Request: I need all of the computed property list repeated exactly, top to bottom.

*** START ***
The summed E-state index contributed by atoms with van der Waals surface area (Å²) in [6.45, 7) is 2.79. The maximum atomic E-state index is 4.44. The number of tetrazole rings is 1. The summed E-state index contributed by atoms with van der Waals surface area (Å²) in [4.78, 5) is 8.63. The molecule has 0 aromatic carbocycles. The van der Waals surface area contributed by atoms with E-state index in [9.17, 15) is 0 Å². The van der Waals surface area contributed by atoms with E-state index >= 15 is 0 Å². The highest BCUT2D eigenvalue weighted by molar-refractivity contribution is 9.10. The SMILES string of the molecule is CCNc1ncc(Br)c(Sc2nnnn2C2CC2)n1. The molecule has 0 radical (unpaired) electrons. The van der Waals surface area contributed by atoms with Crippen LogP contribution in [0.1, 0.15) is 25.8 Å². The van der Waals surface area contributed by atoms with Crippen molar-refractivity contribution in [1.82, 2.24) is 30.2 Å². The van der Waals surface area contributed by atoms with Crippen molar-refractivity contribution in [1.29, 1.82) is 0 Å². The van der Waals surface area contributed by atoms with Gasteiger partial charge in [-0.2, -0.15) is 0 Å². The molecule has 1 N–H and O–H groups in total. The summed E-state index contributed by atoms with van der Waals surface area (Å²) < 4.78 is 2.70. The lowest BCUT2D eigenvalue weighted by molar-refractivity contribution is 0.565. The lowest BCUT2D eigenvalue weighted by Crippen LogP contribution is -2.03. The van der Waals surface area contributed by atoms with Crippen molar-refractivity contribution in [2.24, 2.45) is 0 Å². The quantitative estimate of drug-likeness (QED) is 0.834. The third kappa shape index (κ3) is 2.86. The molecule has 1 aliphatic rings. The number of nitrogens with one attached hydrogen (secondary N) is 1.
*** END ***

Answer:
The summed E-state index contributed by atoms with van der Waals surface area (Å²) in [6.45, 7) is 2.79. The maximum atomic E-state index is 4.44. The number of tetrazole rings is 1. The summed E-state index contributed by atoms with van der Waals surface area (Å²) in [4.78, 5) is 8.63. The molecule has 0 aromatic carbocycles. The van der Waals surface area contributed by atoms with E-state index in [9.17, 15) is 0 Å². The van der Waals surface area contributed by atoms with E-state index >= 15 is 0 Å². The highest BCUT2D eigenvalue weighted by molar-refractivity contribution is 9.10. The SMILES string of the molecule is CCNc1ncc(Br)c(Sc2nnnn2C2CC2)n1. The molecule has 0 radical (unpaired) electrons. The van der Waals surface area contributed by atoms with Crippen LogP contribution in [0.1, 0.15) is 25.8 Å². The van der Waals surface area contributed by atoms with Crippen molar-refractivity contribution in [1.82, 2.24) is 30.2 Å². The van der Waals surface area contributed by atoms with Crippen molar-refractivity contribution in [1.29, 1.82) is 0 Å². The van der Waals surface area contributed by atoms with Gasteiger partial charge in [-0.2, -0.15) is 0 Å². The molecule has 1 N–H and O–H groups in total. The summed E-state index contributed by atoms with van der Waals surface area (Å²) < 4.78 is 2.70. The lowest BCUT2D eigenvalue weighted by molar-refractivity contribution is 0.565. The lowest BCUT2D eigenvalue weighted by Crippen LogP contribution is -2.03. The van der Waals surface area contributed by atoms with Crippen molar-refractivity contribution in [2.24, 2.45) is 0 Å². The quantitative estimate of drug-likeness (QED) is 0.834. The third kappa shape index (κ3) is 2.86. The molecule has 1 aliphatic rings. The number of nitrogens with one attached hydrogen (secondary N) is 1.